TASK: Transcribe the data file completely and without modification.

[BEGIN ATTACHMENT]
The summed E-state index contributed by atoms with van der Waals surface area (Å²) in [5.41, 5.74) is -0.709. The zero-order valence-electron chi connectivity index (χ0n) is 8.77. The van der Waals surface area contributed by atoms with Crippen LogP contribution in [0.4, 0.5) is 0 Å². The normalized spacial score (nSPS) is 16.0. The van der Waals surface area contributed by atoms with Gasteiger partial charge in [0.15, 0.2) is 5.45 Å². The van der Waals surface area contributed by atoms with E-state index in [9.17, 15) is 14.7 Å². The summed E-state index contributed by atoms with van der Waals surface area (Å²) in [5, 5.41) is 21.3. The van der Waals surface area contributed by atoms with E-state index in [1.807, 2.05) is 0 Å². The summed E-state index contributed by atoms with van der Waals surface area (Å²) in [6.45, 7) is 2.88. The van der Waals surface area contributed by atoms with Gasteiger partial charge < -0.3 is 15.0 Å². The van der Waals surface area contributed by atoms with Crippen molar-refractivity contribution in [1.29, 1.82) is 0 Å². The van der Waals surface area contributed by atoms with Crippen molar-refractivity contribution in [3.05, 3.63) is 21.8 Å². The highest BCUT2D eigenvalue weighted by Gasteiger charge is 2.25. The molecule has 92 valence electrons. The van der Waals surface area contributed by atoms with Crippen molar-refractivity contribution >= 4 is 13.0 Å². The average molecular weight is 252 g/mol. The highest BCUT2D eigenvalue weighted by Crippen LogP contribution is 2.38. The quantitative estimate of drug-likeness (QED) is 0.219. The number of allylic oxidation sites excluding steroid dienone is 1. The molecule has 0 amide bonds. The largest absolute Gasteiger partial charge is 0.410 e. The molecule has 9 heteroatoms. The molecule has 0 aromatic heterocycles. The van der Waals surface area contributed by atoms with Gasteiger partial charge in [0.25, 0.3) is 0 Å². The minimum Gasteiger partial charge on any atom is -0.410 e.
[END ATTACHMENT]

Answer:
The summed E-state index contributed by atoms with van der Waals surface area (Å²) in [5.41, 5.74) is -0.709. The zero-order valence-electron chi connectivity index (χ0n) is 8.77. The van der Waals surface area contributed by atoms with Crippen LogP contribution in [0.4, 0.5) is 0 Å². The normalized spacial score (nSPS) is 16.0. The van der Waals surface area contributed by atoms with Gasteiger partial charge in [0.15, 0.2) is 5.45 Å². The van der Waals surface area contributed by atoms with E-state index in [9.17, 15) is 14.7 Å². The summed E-state index contributed by atoms with van der Waals surface area (Å²) in [5, 5.41) is 21.3. The van der Waals surface area contributed by atoms with E-state index in [1.807, 2.05) is 0 Å². The summed E-state index contributed by atoms with van der Waals surface area (Å²) in [6.45, 7) is 2.88. The van der Waals surface area contributed by atoms with Gasteiger partial charge < -0.3 is 15.0 Å². The van der Waals surface area contributed by atoms with Crippen molar-refractivity contribution in [1.29, 1.82) is 0 Å². The van der Waals surface area contributed by atoms with Crippen molar-refractivity contribution in [3.05, 3.63) is 21.8 Å². The highest BCUT2D eigenvalue weighted by Gasteiger charge is 2.25. The molecule has 92 valence electrons. The van der Waals surface area contributed by atoms with Crippen molar-refractivity contribution >= 4 is 13.0 Å². The average molecular weight is 252 g/mol. The highest BCUT2D eigenvalue weighted by Crippen LogP contribution is 2.38. The quantitative estimate of drug-likeness (QED) is 0.219. The number of allylic oxidation sites excluding steroid dienone is 1. The molecule has 0 amide bonds. The largest absolute Gasteiger partial charge is 0.410 e. The molecule has 9 heteroatoms. The molecule has 0 aromatic heterocycles. The van der Waals surface area contributed by atoms with Gasteiger partial charge in [0.25, 0.3) is 0 Å². The minimum Gasteiger partial charge on any atom is -0.410 e.